Despite torrid heat, high humidity and lingering power outages and storm damage, the Washington area rang in the nation’s 237th year as planned Wednesday.
Thousands of visitors braved the heat and filled the Mall, packing the green between museums to check out the Smithsonian Folklife Festival.
On the Mall, the Folklife Festival buzzed with activity. On the west end, crowds cheered to live go-go music. A more somber atmosphere took over the other side, by the AIDS Memorial Quilt, as volunteers read the names of victims over a loudspeaker.
Smithsonian spokeswoman Becky Haberacker said about 218,000 people were expected to attend the festival Wednesday.
Some visitors bypassed the Mall. David Climenson, 52, of Gaithersburg arrived by noon and put down a blanket to claim his spot on the Capitol steps to take in the annual concert and fireworks show. Playing with his smartphone and resting in a green lawn chair, Mr. Climenson said three other families would be joining him in the evening. Until then, he had plenty of activities to stay busy.
“I’ve got two or three decks of cards. Play some solitaire, put on some sunscreen, catch a suntan, take a nap,” he said.
As dusk fell, the National Symphony Orchestra, Matthew Broderick, John Williams and Josh Turner performed at the Capitol, and Olympic speed skater Apolo Anton Ohno took the stage to host a tribute to Team USA.
Farther south along the Potomac at the homestead of the nation’s first president, one of the most popular attractions at George Washington’s Mount Vernon estate was a demonstration of how ice cream, one of Washington’s favorite desserts, was made in the 18th century. Historical interpreters Gail Cassidy and Anette Ahrens showed the crowds how cocoa beans were roasted and ground into a paste for chocolate ice cream, made with the use of ice hauled up in massive blocks from the Potomac River and stored underground to last as long into the summer as possible.
As for beverages, Washington enjoyed imported Madeira wine from Spain, his own distilled whiskey and a fruity brandy cocktail called cherry bounce.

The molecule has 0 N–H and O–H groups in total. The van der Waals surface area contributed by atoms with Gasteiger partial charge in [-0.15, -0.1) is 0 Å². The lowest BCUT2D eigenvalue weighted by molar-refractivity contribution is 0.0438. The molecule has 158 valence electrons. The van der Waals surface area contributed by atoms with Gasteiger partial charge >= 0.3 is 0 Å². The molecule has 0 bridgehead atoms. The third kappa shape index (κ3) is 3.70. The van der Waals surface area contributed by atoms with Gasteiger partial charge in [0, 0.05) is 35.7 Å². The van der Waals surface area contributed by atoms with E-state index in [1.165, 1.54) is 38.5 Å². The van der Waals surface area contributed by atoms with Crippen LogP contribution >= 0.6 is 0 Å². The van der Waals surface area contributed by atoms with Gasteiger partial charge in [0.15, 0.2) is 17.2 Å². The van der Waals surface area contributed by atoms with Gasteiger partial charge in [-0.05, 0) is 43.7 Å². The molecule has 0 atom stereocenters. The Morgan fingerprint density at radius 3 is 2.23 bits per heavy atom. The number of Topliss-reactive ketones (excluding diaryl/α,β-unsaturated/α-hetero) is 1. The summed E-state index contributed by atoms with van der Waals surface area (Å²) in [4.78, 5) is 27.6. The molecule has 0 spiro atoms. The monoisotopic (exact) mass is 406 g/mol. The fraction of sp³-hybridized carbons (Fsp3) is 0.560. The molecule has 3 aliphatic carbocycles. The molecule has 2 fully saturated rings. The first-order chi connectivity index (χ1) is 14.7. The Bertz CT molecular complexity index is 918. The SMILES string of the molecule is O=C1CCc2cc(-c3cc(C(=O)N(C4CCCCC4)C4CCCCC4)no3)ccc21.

Washington was his own architect at Mount Vernon, “and he was very good at it,” said Dennis Pogue, associate director for preservation at the estate.
Visitors Wednesday gathered on the mansion’s back porch, a breezy piazza overlooking the Potomac.
“It feels good out here. It’s the same thing we do in Texas,” said Chris Moore of Austin, sitting with his wife, Dina.
Mr. Moore said he opted for the smaller crowds at Mount Vernon rather than the massive celebration on the Mall because it afforded a better place to relax and contemplate the founding of the nation.
“This place is incredible. It’s just the kind of place that people need to see,” he said, noting the divided nature of the country’s current politics. “We all need to step back and look at where we started.”
Marching bands, floats, community groups and military service members paraded through Philadelphia’s historic district Wednesday as crowds braved sweltering temperatures for the city’s annual patriotic tribute to America.
Ellen Schmidt, of Magnolia, N.J., said the heat could not keep her from a decades-long tradition of attending the July Fourth festivities, which include a swearing-in ceremony for new citizens in front of Independence Hall.
“I celebrate this country and the freedoms that we have, and the freedoms that I wish for everyone,” Ms. Schmidt said.
In New York, about a dozen disabled soldiers — most triple or quadruple amputees — visited ground zero ahead of the usual throng of tourists. The visit was intended to salute service members who survived the post-9/11 wars to become miracles of modern medicine, and to promote two charities raising money for homes custom-built to ease their burdens.
The city’s celebration was capped with the Macy’s fireworks show off Manhattan, with 40,000 aerial shells launched from five barges.
With the District’s temperatures in the high 90s and a heat index of 104, those on the Mall found creative ways to stay cool.
The National Gallery Sculpture Garden was a popular spot for adults and children to soak sunburned feet and cool off along the circular fountain.
While waiting for the fireworks display, some visitors passed time with electronic readers and newspapers.
The family of Sherry Moeser of Sterling, Va., set up a volleyball net at noon. Ms. Moeser said her family has been bringing the net on July 4 for the past 21 years to share with friends and co-workers. She said she expected 20 people to arrive by the time the fireworks started.
“This is like Christmas for us,” said Ms. Moeser’s mother, Linda. “No presents. Just fun.”
Fun also was to be had at some of the Mall’s other attractions. Throughout the day, lines snaked down the steps of the Smithsonian’s natural history and American history museums.
Scattered thunderstorms that were forecast spared those who made the trek to the Mall.
To accommodate extra riders, Metro ran a Saturday schedule but operated trains at rush-hour service levels from 6 p.m. to midnight.
While the Mall’s festivities continued as planned, fireworks and other Independence Day events were canceled in Gaithersburg, Germantown, Rockville and Kensington as cleanup from Friday’s storm continued.
• This article is based in part on wire service reports.